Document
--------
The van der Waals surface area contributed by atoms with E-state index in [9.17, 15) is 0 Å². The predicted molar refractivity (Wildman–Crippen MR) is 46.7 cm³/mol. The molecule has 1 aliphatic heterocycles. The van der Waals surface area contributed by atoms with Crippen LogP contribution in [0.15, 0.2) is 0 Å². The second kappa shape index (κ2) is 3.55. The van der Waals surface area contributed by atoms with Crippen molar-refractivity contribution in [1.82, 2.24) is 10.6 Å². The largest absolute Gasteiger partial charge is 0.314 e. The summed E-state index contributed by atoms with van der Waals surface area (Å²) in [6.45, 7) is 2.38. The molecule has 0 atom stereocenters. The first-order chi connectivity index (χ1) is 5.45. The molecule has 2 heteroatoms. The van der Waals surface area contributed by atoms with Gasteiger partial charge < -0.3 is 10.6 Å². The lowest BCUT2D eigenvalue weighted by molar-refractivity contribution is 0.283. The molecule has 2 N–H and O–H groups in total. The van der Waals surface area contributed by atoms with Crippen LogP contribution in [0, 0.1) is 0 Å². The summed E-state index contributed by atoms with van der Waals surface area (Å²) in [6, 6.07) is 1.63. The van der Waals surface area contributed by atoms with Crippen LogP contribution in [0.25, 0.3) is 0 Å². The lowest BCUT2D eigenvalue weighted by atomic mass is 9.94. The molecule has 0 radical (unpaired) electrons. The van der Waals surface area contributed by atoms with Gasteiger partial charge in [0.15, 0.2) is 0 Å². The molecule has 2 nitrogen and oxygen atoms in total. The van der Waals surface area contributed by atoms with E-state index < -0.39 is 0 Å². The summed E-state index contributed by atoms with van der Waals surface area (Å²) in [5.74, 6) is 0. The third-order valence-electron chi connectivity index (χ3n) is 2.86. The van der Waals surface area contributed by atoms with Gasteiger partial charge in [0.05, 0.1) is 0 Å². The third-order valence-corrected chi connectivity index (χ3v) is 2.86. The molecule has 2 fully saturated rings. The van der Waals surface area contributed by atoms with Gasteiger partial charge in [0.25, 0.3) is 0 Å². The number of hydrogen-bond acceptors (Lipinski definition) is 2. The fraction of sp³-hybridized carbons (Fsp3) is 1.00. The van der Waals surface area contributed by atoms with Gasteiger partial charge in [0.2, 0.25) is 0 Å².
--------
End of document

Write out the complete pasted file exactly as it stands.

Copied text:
The van der Waals surface area contributed by atoms with E-state index in [9.17, 15) is 0 Å². The predicted molar refractivity (Wildman–Crippen MR) is 46.7 cm³/mol. The molecule has 1 aliphatic heterocycles. The van der Waals surface area contributed by atoms with Crippen LogP contribution in [0.15, 0.2) is 0 Å². The second kappa shape index (κ2) is 3.55. The van der Waals surface area contributed by atoms with Crippen molar-refractivity contribution in [1.82, 2.24) is 10.6 Å². The largest absolute Gasteiger partial charge is 0.314 e. The summed E-state index contributed by atoms with van der Waals surface area (Å²) in [6.45, 7) is 2.38. The molecule has 0 atom stereocenters. The first-order chi connectivity index (χ1) is 5.45. The molecule has 2 heteroatoms. The van der Waals surface area contributed by atoms with Gasteiger partial charge < -0.3 is 10.6 Å². The lowest BCUT2D eigenvalue weighted by molar-refractivity contribution is 0.283. The molecule has 2 N–H and O–H groups in total. The van der Waals surface area contributed by atoms with Crippen LogP contribution in [0, 0.1) is 0 Å². The summed E-state index contributed by atoms with van der Waals surface area (Å²) in [6, 6.07) is 1.63. The van der Waals surface area contributed by atoms with Crippen LogP contribution in [0.25, 0.3) is 0 Å². The lowest BCUT2D eigenvalue weighted by atomic mass is 9.94. The molecule has 0 radical (unpaired) electrons. The van der Waals surface area contributed by atoms with Gasteiger partial charge in [0.15, 0.2) is 0 Å². The molecule has 2 nitrogen and oxygen atoms in total. The van der Waals surface area contributed by atoms with E-state index < -0.39 is 0 Å². The summed E-state index contributed by atoms with van der Waals surface area (Å²) in [5.74, 6) is 0. The third-order valence-electron chi connectivity index (χ3n) is 2.86. The van der Waals surface area contributed by atoms with Gasteiger partial charge in [0.05, 0.1) is 0 Å². The third-order valence-corrected chi connectivity index (χ3v) is 2.86. The molecule has 2 fully saturated rings. The van der Waals surface area contributed by atoms with Gasteiger partial charge in [0.25, 0.3) is 0 Å². The number of hydrogen-bond acceptors (Lipinski definition) is 2. The fraction of sp³-hybridized carbons (Fsp3) is 1.00. The van der Waals surface area contributed by atoms with Gasteiger partial charge in [0.2, 0.25) is 0 Å².